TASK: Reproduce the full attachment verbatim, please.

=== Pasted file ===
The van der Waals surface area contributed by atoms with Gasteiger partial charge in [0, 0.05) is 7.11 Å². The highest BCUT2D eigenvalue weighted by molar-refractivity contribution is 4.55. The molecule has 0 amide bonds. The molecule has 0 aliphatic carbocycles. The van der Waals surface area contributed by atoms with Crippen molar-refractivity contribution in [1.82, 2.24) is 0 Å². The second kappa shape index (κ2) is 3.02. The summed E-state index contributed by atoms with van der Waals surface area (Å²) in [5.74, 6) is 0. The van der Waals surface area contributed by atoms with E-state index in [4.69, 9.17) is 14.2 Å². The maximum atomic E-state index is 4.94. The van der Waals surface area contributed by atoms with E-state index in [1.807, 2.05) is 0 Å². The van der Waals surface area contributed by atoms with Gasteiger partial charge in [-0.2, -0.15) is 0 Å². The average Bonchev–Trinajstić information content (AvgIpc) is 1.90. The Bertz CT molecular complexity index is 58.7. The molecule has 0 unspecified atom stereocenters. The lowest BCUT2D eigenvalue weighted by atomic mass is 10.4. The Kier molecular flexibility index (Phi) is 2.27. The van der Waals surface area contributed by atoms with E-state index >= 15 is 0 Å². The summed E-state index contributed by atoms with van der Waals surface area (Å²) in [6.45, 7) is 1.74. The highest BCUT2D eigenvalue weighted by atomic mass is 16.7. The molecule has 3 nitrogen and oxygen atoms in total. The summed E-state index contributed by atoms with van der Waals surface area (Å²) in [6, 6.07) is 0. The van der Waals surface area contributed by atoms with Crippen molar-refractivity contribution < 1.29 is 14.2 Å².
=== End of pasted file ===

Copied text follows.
The van der Waals surface area contributed by atoms with Gasteiger partial charge in [0, 0.05) is 7.11 Å². The highest BCUT2D eigenvalue weighted by molar-refractivity contribution is 4.55. The molecule has 0 amide bonds. The molecule has 0 aliphatic carbocycles. The van der Waals surface area contributed by atoms with Crippen molar-refractivity contribution in [1.82, 2.24) is 0 Å². The second kappa shape index (κ2) is 3.02. The summed E-state index contributed by atoms with van der Waals surface area (Å²) in [5.74, 6) is 0. The van der Waals surface area contributed by atoms with E-state index in [4.69, 9.17) is 14.2 Å². The maximum atomic E-state index is 4.94. The van der Waals surface area contributed by atoms with E-state index in [1.807, 2.05) is 0 Å². The van der Waals surface area contributed by atoms with Gasteiger partial charge in [-0.2, -0.15) is 0 Å². The average Bonchev–Trinajstić information content (AvgIpc) is 1.90. The Bertz CT molecular complexity index is 58.7. The molecule has 0 unspecified atom stereocenters. The lowest BCUT2D eigenvalue weighted by atomic mass is 10.4. The Kier molecular flexibility index (Phi) is 2.27. The van der Waals surface area contributed by atoms with E-state index >= 15 is 0 Å². The summed E-state index contributed by atoms with van der Waals surface area (Å²) in [6.45, 7) is 1.74. The highest BCUT2D eigenvalue weighted by atomic mass is 16.7. The molecule has 3 nitrogen and oxygen atoms in total. The summed E-state index contributed by atoms with van der Waals surface area (Å²) in [6, 6.07) is 0. The van der Waals surface area contributed by atoms with Crippen molar-refractivity contribution < 1.29 is 14.2 Å².